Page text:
Abstract 2014/1 p. 94

The oceans can be a vector for threats to State and human security. One tool for promoting maritime security is shipping interdiction: stopping, searching and potentially arresting vessels at sea. After 2001 some expected that the restrictive law of shipping interdiction would come under pressure to change. This could occur either: through general recognition that, given changing collective security interests, the principle of exclusive flag state jurisdiction was becoming burdensome; or by major maritime powers pioneering new norms of customary international law. This article suggests that we have instead seen more continuity than change. It does so by considering both maritime interdiction “success stories” (counter-drug smuggling and counter-piracy) and “hard cases” (interdicting maritime migrants and weapons proliferation). Looking at the ‘hard cases’, changes to the law have been limited at best. The article instead predicts that future controversies are more likely to arise from disputes over conflicting uses of the exclusive economic zone (EEZ). In particular, it examines the Arctic Sunrise and MV Viginia G maritime interdiction cases as disputes over the extent of coastal State authority in the EEZ. It concludes with a number of practical observations about measures to “secure” the EEZ.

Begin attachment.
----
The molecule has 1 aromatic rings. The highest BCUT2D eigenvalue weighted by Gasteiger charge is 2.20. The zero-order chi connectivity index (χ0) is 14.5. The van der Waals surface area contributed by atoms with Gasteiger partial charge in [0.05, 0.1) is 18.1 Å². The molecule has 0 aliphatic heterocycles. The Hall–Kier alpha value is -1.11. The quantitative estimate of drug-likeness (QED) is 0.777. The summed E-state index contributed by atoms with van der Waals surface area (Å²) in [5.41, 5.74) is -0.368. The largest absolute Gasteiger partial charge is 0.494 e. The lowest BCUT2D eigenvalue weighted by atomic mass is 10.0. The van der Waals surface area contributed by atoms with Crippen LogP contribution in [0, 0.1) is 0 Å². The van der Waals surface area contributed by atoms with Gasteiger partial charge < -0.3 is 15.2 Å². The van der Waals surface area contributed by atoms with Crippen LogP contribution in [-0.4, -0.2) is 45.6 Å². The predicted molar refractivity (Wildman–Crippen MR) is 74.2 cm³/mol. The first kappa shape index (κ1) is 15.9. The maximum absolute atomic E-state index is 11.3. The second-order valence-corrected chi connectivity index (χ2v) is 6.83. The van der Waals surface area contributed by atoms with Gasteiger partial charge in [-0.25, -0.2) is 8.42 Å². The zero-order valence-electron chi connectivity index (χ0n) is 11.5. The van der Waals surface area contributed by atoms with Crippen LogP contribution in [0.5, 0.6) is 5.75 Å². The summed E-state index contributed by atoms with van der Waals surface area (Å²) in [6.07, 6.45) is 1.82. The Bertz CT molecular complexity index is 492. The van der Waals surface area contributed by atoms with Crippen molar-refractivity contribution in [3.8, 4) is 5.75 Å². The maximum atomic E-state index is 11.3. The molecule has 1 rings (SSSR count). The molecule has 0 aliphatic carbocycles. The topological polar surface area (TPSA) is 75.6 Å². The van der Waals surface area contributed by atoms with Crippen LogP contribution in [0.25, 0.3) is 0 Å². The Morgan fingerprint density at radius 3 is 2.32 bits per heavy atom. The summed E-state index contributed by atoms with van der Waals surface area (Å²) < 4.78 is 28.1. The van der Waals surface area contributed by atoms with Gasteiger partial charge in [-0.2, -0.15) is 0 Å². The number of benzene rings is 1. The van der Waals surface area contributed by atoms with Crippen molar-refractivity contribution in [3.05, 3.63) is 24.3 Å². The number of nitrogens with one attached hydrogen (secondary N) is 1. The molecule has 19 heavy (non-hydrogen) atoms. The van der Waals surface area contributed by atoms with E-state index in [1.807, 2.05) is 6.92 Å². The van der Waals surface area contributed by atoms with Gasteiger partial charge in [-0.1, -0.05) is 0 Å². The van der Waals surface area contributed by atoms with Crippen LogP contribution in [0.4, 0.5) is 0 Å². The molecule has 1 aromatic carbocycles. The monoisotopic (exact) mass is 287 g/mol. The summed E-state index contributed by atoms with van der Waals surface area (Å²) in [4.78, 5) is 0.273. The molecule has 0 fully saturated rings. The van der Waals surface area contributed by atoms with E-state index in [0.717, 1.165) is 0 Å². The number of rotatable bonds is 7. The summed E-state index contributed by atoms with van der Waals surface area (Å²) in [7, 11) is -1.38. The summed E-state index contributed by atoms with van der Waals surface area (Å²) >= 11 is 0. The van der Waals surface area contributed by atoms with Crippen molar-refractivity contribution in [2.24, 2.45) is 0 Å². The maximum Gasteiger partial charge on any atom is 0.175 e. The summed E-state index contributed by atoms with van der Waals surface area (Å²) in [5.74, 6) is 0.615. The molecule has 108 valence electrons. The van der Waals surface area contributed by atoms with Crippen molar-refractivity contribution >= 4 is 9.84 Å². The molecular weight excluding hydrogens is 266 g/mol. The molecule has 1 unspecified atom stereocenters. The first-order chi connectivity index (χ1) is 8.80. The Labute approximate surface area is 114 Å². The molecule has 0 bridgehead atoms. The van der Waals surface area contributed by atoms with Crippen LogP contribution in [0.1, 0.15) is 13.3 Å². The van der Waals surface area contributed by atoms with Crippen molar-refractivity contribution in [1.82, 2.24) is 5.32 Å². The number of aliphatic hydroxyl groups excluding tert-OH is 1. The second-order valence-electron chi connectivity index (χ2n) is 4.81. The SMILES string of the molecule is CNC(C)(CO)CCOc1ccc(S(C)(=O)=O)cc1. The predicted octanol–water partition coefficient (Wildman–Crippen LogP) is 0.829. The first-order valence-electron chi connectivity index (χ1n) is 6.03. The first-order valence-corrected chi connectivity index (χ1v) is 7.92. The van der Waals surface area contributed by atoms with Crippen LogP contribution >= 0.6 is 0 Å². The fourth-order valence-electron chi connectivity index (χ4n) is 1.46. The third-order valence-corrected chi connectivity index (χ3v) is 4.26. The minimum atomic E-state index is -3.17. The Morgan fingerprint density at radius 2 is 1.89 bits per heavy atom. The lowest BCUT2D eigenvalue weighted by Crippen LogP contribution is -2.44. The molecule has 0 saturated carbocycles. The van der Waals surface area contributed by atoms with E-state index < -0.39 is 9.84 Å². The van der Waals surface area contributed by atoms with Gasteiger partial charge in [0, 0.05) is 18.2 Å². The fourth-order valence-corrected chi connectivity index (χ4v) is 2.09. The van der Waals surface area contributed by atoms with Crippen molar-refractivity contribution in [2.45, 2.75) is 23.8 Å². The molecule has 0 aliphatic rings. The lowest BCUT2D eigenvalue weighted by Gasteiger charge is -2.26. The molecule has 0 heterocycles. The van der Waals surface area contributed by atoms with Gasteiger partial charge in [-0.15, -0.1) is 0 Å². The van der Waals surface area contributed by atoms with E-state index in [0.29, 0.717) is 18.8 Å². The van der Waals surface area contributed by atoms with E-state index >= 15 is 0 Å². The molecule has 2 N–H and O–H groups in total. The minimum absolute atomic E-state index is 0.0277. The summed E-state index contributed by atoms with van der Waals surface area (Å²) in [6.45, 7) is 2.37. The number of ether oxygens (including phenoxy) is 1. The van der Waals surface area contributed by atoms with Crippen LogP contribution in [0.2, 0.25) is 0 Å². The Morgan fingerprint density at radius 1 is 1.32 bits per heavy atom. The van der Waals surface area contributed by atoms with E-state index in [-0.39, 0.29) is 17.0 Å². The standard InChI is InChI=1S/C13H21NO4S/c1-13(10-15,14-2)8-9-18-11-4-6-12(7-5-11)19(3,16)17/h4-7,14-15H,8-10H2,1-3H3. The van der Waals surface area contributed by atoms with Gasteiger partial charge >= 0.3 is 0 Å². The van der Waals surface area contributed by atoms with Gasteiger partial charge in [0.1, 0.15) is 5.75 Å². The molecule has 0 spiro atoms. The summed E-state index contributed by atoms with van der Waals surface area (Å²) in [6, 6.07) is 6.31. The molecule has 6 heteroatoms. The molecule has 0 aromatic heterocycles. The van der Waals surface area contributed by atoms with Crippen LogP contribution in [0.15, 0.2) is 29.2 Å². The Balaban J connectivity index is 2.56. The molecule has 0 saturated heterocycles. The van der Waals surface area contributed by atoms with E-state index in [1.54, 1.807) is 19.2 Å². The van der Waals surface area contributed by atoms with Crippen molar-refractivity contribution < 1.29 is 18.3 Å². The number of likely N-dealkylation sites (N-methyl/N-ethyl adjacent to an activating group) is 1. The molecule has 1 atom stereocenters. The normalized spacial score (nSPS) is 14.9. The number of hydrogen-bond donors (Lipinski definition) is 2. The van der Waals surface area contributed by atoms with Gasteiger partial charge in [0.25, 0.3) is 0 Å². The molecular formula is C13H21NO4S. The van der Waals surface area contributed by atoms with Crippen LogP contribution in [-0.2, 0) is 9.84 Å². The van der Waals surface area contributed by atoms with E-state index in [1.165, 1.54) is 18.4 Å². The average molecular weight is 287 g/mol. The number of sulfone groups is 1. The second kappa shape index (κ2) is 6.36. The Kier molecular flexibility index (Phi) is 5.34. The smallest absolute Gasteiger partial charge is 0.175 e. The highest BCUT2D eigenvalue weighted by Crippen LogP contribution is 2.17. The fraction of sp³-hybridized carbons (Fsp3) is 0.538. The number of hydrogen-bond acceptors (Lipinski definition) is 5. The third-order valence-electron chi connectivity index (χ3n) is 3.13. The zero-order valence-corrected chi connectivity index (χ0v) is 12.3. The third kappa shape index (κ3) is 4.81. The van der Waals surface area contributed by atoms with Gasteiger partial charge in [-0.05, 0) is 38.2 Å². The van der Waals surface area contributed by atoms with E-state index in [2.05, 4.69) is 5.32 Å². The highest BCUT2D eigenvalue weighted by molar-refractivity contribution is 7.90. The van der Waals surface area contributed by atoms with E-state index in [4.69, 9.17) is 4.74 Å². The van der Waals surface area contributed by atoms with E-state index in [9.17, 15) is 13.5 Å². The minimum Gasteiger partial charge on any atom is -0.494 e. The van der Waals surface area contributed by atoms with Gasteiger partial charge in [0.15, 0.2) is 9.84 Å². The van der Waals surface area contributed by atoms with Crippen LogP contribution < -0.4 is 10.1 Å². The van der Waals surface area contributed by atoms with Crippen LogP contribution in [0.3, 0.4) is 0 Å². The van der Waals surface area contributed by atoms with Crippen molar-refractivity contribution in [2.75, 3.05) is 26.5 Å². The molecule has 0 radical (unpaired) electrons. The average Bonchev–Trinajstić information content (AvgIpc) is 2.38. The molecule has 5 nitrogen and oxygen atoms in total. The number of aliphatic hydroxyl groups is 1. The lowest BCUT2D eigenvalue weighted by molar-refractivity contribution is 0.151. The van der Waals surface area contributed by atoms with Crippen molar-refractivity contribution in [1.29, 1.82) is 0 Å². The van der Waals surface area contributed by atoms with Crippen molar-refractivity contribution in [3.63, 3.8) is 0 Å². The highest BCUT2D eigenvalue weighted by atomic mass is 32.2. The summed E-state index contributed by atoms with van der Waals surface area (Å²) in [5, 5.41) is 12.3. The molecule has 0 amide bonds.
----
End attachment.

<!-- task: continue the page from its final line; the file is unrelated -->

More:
Dernière actualité

Le numéro 2020/1 de la Revue belge de droit international est paru.

Lire la suite



Bookmark and Share